Once in a while you come upon a movie whose look, tone, and feel, along with whose script, acting, and direction make you want to simply exhort, “Just go see this” (I’m serious. You can stop reading this right now). “A Single Man,” directed by Tom Ford, written by David Scearce, based on a novel by Christopher Isherwood, is one such movie.
Ford’s gorgeously measured story recounts the events in a day after said single man George (Colin Firth) learned of the death of his lover of sixteen years, Jim (Matthew Goode). Ford’s direction is stately and monumental, like JFK’s funeral cortege. Set in 1962, its clothes are straight out of AMC’s “Mad Men,” the cars, the university campus (including the smoking in class), the interior design is not retro, it’s contemporary, for that particular era. And the performances of Firth and Julianne Moore, as Charley, his fellow transplanted Brit, best friend, former lover, are stellar.
Firth gives George a stoic splendor. His whole demeanor looks as if Laurence Olivier is channeling Marcus Aurelius. He’s meticulous; especially in the way he arranged relevant documents (life insurance policies, letters explaining why he did what he was planning to do) on his desk and placed a sleeping bag (for reasons that will become apparent) on his bed out of respect for his maid. He strikes and holds a middle register: with the exception of the scene when he appears at Charley’s front door immediately after the phone call, his scenes of grief don’t show him lachrymose and devastated; neither do his flashbacks to happier days with Jim show him giddy with love. There’s a good reason he’s called an old man: he’s controlled and mature and probably was so as well when he was Jim’s age, who’s considerably younger.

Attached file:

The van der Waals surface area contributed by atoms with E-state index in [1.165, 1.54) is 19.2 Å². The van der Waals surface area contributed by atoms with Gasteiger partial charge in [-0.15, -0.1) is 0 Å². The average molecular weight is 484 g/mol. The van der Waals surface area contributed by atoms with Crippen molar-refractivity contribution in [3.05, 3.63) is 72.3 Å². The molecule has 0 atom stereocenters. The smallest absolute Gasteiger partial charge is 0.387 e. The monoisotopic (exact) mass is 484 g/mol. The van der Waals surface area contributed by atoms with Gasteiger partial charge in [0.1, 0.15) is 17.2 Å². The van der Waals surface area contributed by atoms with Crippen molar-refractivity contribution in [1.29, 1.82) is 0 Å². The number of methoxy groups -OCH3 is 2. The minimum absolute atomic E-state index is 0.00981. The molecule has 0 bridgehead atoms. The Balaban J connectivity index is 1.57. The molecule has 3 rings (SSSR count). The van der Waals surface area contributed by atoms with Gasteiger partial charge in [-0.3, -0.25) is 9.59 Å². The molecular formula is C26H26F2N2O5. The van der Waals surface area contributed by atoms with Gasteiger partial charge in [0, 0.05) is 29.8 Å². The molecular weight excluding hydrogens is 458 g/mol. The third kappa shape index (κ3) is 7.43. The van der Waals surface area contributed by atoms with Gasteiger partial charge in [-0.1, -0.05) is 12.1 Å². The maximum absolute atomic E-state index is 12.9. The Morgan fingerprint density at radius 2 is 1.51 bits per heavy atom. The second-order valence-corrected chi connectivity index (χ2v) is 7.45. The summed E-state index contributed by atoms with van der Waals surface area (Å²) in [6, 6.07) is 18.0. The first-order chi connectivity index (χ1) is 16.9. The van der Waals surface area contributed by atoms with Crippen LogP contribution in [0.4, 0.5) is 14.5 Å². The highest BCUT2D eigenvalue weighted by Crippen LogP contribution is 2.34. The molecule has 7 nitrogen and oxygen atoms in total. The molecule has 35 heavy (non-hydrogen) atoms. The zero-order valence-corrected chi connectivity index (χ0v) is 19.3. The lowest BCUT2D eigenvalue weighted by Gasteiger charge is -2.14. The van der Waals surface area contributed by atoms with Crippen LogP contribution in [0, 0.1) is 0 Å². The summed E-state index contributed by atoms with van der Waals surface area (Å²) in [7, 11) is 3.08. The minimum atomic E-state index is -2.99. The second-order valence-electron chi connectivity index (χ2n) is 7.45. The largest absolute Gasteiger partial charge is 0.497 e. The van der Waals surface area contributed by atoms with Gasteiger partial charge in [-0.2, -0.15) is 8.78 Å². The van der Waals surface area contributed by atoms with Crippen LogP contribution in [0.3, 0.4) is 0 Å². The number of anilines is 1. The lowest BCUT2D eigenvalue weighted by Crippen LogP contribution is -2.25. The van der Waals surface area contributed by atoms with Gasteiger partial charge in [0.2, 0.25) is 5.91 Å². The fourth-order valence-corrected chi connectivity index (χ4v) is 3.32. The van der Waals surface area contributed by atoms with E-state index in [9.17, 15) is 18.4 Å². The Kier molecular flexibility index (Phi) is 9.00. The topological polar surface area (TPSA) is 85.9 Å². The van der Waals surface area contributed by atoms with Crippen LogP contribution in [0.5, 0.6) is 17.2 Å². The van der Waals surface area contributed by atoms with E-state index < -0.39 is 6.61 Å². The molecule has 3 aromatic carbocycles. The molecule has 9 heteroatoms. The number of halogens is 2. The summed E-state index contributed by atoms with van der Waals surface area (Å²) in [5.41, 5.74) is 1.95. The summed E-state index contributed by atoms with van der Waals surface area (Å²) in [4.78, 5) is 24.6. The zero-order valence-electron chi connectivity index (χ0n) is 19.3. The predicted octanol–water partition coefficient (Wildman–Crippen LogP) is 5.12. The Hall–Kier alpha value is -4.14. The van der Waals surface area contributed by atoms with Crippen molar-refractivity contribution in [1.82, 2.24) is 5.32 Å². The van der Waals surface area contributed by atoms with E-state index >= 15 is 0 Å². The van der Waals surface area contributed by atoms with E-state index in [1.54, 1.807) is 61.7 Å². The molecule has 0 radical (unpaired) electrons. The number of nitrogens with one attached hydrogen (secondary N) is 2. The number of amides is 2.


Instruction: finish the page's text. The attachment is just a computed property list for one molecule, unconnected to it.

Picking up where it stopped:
Moore’s Charley, on the other hand, emits a feral grace. Her life is a wreck. She’s clearly husband-and-wife in love with George: she wants him but he can’t have her the way she wants, so she drinks gin and spends a lot of time preparing herself so she looks fabulous when George comes to visit. There’s an Adonis ethereality to Goode’s Jim, who is coy and playful; his energy is the perfect foil to Firth’s reserve. He has a lot in common with Kenny (Nicholas Hoult), one of George’s students. With the same sort of casual charm and prototypical J. Crew good looks as Jim, he manages to penetrate George’s shell, to reverse the teacher/student relationship and inculcate some life – and a reason to live – into George, if only George, in a very staggeringly surprising finale, had the heart, literally, for it.
But it’s the attention to costume and accessory detail, be it George’s suits, Moore’s party dresses, the attire of the college students, the cigarette lighter, and the fountain pen, that so perfectly reflects George’s grief: classically (read: timelessly) stylish and simple, as befits a man you could just as easily imagine delivering a Cicero-esque funeral oration as pondering the answer to the eternal question, to be or not to be.